While some historians prevaricate and wring their hands about the necessity, or lack thereof, of tearing down statues that no longer match contemporary values, I find myself mostly indifferent. I’ve never been much for symbolic victories in the face of real, material, oppression and violence. I realize that as a settler, my viewpoint is inherently limited. In what follows, I am going to confine myself to talking principally about settler involvement in these debates about statues, not to sideline indigenous perspectives, but to avoid the grievous error of speaking for First Nations, Metis or Inuit peoples. My goal is to hopefully move the discussion beyond the partisan echo chamber of yet another ongoing culture war in North American settler society. For if this issue remains tethered to the culture war it is almost certain to undermine any chance at progress on reconciliation.
Let me be clear from the outset, realizing that such clarity will lead to some inevitable trolling from the populist left and right: I do not think we should be honouring people like John A. Macdonald, Egerton Ryerson, Queen Victoria, or any historically significant individuals whose values and beliefs are so clearly incommensurate with those professed (if not followed) in the present. Thus, I generally support the removal of their statues and the process of renaming as a form of reclamation by those who have been subject to violence and oppression (cue right-wing outrage about “erasing” history or heritage). That said, I think treating this as some kind of victory over the ongoing violence of colonialism, capitalism, or white supremacy is a political and historical error of the first order (cue the left-wing outrage that I am somehow trying to slow down systemic change that would erase inequalities I directly benefit from). Before the chorus of denunciation begins, give me a moment to explain…
Firstly, history isn’t a definitive balance sheet of the past. Professional historians with any modicum of credibility and skill know this. It can’t be, because unlike financial reports, we are always working with incomplete and imperfect evidence. Historians must make due with what Walter Benjamin called the detritus of the past in reconstructing what actually (probably) happened. Thus, even well-documented individual lives can really only be rendered as 2D-sprites, not 3D-models. Talking about whether John A. Macdonald should have a statue isn’t a historical question, it is a political question about the past. Certainly history can be used judiciously to help us make choices in our present on who or what to commemorate, or tear down, but it isn’t actually able to definitively settle these disputes, as at a certain point they stop being historical questions in any meaningful sense. Consider, for instance, the measured Canada Day statement by the Canadian Historical Association. It essentially amounts to an acknowledgment that historians in Canada have been reluctant to use the term genocide to describe the treatment of Canada’s Frist Nations, Metis, and Inuit peoples and that this has made us complicit in the continuation of these systems. They highlight that this was incorrect as the evidence clearly shows that the Canadian Government and its predecessor states engaged in a genocide against Canada’s Indigenous peoples. They end by imploring us all to do the hard work of redressing the ongoing violence and injustice of the present through concrete action. As historians will tell you, what’s not there is also just as important as what is: there is no mention of what to do about statues and other commemorations. This omission exists for two reasons, in my view: (1) While public historians might be interested in historical questions about who or what gets commemorated at particular points in time, including in the present moment, their focus isn’t on who should or shouldn’t be commemorated so much as it is focused on how those debates play out and why people take up one position or another. They might weigh in at the end of such an analysis, but are unlikely to provide the kind of one-sided political treatise activists on both sides of the debate are looking for. (2) Tearing down or preserving statues is high on symbolism but low on actual impact with respect to Canada’s genocide of First Nations, Metis, and Inuit peoples. Historians, perhaps better than some of the other disciplines in the humanities, make strong distinctions between the real and concrete and the imagined and symbolic.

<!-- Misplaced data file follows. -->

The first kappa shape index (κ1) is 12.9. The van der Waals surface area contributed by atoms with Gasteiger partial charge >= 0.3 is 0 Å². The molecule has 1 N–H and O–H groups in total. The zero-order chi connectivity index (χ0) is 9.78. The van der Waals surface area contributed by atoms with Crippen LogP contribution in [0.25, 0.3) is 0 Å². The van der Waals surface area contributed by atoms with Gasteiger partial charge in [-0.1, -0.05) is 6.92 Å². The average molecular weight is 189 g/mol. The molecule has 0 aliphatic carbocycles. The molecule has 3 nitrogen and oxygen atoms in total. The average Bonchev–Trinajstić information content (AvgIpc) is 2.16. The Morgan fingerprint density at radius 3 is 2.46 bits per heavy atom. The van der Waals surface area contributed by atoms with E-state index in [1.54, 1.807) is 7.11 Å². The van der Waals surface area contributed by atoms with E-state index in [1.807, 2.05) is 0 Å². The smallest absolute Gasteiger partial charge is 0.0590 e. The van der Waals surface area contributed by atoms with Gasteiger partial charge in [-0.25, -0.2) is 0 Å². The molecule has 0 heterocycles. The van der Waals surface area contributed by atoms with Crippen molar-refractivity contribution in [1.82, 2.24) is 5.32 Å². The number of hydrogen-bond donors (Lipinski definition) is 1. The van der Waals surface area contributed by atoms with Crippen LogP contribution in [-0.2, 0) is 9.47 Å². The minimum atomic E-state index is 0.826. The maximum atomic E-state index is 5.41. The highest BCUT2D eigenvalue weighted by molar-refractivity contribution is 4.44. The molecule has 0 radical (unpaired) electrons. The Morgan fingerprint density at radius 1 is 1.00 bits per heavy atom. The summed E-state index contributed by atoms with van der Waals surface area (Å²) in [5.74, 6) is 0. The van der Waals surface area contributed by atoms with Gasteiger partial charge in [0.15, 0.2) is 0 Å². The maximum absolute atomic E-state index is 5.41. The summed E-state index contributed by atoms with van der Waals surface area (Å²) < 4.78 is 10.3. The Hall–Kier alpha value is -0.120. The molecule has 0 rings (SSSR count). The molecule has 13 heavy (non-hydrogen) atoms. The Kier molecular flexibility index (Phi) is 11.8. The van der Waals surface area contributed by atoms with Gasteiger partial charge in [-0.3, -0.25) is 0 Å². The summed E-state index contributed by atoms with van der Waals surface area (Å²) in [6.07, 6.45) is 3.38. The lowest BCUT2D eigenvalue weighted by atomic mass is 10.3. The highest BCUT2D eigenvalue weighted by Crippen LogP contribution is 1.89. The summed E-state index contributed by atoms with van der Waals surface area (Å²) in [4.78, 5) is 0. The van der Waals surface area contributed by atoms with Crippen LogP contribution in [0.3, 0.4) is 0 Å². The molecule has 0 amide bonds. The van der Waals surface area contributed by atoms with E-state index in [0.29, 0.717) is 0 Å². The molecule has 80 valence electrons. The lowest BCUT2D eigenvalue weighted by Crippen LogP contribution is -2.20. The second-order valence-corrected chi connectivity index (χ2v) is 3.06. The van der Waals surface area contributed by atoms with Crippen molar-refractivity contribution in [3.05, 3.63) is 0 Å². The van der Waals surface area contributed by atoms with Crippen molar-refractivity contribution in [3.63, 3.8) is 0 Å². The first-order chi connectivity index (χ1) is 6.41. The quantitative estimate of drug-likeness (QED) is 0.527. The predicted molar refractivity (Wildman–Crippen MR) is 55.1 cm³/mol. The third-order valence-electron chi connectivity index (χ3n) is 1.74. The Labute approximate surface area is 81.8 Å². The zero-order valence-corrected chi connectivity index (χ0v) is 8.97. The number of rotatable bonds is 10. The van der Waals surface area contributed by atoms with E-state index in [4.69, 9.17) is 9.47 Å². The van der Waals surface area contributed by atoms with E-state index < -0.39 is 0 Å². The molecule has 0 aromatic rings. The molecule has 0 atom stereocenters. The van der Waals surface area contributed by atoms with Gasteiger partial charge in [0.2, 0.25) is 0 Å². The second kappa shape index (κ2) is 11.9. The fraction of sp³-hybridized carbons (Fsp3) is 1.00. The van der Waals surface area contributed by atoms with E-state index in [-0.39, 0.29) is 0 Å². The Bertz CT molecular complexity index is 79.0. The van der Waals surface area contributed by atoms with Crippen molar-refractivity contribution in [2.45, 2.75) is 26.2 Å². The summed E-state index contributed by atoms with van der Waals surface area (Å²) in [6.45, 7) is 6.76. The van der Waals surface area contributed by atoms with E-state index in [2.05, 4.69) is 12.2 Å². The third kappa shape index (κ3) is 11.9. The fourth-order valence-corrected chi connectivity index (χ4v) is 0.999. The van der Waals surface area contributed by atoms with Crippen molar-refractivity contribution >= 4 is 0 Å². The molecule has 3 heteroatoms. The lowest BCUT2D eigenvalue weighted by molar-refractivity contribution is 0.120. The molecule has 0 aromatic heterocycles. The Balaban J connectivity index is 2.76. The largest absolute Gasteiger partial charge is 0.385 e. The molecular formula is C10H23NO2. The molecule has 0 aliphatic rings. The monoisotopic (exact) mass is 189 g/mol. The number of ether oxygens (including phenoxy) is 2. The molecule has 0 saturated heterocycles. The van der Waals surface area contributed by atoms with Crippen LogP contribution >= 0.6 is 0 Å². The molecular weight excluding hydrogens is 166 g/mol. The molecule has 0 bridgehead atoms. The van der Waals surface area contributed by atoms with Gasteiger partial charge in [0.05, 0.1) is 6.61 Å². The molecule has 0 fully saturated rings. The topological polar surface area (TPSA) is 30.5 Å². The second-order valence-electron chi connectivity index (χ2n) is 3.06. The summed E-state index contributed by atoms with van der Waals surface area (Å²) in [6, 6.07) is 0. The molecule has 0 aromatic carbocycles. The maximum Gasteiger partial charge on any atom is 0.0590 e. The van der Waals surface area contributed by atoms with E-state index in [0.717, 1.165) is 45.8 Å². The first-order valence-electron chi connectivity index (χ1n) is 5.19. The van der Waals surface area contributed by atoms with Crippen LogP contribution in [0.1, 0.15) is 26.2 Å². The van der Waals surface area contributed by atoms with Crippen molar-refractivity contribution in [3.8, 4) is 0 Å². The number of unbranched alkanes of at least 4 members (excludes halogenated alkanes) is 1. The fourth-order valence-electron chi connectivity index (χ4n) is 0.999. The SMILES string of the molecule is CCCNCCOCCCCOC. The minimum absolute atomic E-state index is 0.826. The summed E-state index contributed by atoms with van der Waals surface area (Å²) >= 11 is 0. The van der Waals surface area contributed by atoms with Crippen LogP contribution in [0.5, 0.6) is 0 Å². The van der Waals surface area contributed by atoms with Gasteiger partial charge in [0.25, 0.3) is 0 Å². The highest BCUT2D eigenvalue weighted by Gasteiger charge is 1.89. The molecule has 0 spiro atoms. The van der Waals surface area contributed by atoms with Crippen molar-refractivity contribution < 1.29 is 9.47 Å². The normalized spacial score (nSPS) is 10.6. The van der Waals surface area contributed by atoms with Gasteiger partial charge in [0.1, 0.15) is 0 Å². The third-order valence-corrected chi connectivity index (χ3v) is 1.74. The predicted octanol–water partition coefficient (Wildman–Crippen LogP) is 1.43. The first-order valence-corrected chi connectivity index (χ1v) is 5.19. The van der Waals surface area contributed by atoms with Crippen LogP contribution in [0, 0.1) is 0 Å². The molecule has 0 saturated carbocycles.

In what follows, I want to talk directly about the settlers like myself who are involved in this politics of commemoration. There seems to be pretty thin history in the wisdom of the crowds either pulling down statues or issuing poison-laced pleas about “preserving national heritage.” What I’m seeing is a populist culture war with only a vague interest in selectively mining the past for anecdotes that can reinforce each sides preferred political program. The past shows up a great deal in these discussions, but history, not so much. This isn’t necessarily evidence that the work of dismantling symbols of colonialism is only superficial; it is just something we need to be aware of when we start trying to untangle the significance of what is going on.
To be clear, I am not claiming that past injustices, because they happened in the past, do not matter to the present. They absolutely do in visceral and direct ways as the recollections of residential school survivors or the heartwrenching discovery of the unmarked graves of children on the grounds of these former institutions vividly brings home. Nor am I saying that groups on both sides of the debate don’t sincerely care about the concrete issues related to reconciliation (even if they think about it in opposing ways). Rather, I am saying that slaying (or preserving) past villains (or heroes) in their monumental form provides a satisfying yet sanitized space in which one can seem to be doing something about a present issue without actually risking anything. The past becomes a place for proxy wars regarding issues we are too callow to address in the present through meaningful change. The downside of all this is that little real progress is made. Worse still, these battles over symbols can escalate in ways that don’t necessarily get us any closer to sincerely working towards reconciliation.
On the Malahat highway, for instance, a Totem Pole was set on fire with grafitti written near by proclaiming “one statue-one totem pole,” implying that it was retribution for the toppling of a statue of James Cook the day before. Don Tom, Chief of the Tsartlip First Nation spoke directly about how this ongoing culture war over commemoration has the potential to put Indigenous peoples in danger: